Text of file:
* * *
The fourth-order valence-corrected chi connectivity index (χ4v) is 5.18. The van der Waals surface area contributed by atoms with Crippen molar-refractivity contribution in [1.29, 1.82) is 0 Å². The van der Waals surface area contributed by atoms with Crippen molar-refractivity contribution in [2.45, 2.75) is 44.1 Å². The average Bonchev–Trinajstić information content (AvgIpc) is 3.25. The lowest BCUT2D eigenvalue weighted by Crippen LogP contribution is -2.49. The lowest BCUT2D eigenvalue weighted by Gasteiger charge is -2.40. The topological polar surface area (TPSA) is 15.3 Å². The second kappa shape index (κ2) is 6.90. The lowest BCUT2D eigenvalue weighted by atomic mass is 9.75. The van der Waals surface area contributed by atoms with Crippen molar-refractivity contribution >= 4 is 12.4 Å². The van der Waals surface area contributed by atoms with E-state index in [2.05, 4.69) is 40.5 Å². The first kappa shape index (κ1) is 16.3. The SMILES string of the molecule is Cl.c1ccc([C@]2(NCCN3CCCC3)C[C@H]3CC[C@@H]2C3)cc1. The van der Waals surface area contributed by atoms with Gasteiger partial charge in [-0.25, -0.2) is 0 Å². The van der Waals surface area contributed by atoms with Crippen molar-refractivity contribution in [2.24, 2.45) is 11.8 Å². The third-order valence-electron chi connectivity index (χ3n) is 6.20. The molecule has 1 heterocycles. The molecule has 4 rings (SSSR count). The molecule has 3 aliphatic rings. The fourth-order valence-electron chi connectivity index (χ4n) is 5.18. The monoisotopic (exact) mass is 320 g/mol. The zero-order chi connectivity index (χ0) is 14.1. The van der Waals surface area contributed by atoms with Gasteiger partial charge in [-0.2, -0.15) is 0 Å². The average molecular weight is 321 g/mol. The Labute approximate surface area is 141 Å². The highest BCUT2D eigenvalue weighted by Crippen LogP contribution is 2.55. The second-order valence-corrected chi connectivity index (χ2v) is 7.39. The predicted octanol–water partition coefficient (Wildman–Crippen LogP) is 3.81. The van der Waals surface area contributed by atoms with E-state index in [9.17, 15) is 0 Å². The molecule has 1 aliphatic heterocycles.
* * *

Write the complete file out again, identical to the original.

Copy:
The fourth-order valence-corrected chi connectivity index (χ4v) is 5.18. The van der Waals surface area contributed by atoms with Crippen molar-refractivity contribution in [1.29, 1.82) is 0 Å². The van der Waals surface area contributed by atoms with Crippen molar-refractivity contribution in [2.45, 2.75) is 44.1 Å². The average Bonchev–Trinajstić information content (AvgIpc) is 3.25. The lowest BCUT2D eigenvalue weighted by Crippen LogP contribution is -2.49. The lowest BCUT2D eigenvalue weighted by Gasteiger charge is -2.40. The topological polar surface area (TPSA) is 15.3 Å². The second kappa shape index (κ2) is 6.90. The lowest BCUT2D eigenvalue weighted by atomic mass is 9.75. The van der Waals surface area contributed by atoms with Crippen molar-refractivity contribution >= 4 is 12.4 Å². The van der Waals surface area contributed by atoms with E-state index in [2.05, 4.69) is 40.5 Å². The first kappa shape index (κ1) is 16.3. The SMILES string of the molecule is Cl.c1ccc([C@]2(NCCN3CCCC3)C[C@H]3CC[C@@H]2C3)cc1. The van der Waals surface area contributed by atoms with Gasteiger partial charge in [-0.25, -0.2) is 0 Å². The van der Waals surface area contributed by atoms with Crippen molar-refractivity contribution in [2.24, 2.45) is 11.8 Å². The third-order valence-electron chi connectivity index (χ3n) is 6.20. The molecule has 1 heterocycles. The molecule has 4 rings (SSSR count). The molecule has 3 aliphatic rings. The fourth-order valence-electron chi connectivity index (χ4n) is 5.18. The monoisotopic (exact) mass is 320 g/mol. The zero-order chi connectivity index (χ0) is 14.1. The van der Waals surface area contributed by atoms with Gasteiger partial charge in [-0.2, -0.15) is 0 Å². The average molecular weight is 321 g/mol. The Labute approximate surface area is 141 Å². The highest BCUT2D eigenvalue weighted by Crippen LogP contribution is 2.55. The second-order valence-corrected chi connectivity index (χ2v) is 7.39. The predicted octanol–water partition coefficient (Wildman–Crippen LogP) is 3.81. The van der Waals surface area contributed by atoms with E-state index in [9.17, 15) is 0 Å². The molecule has 1 aliphatic heterocycles.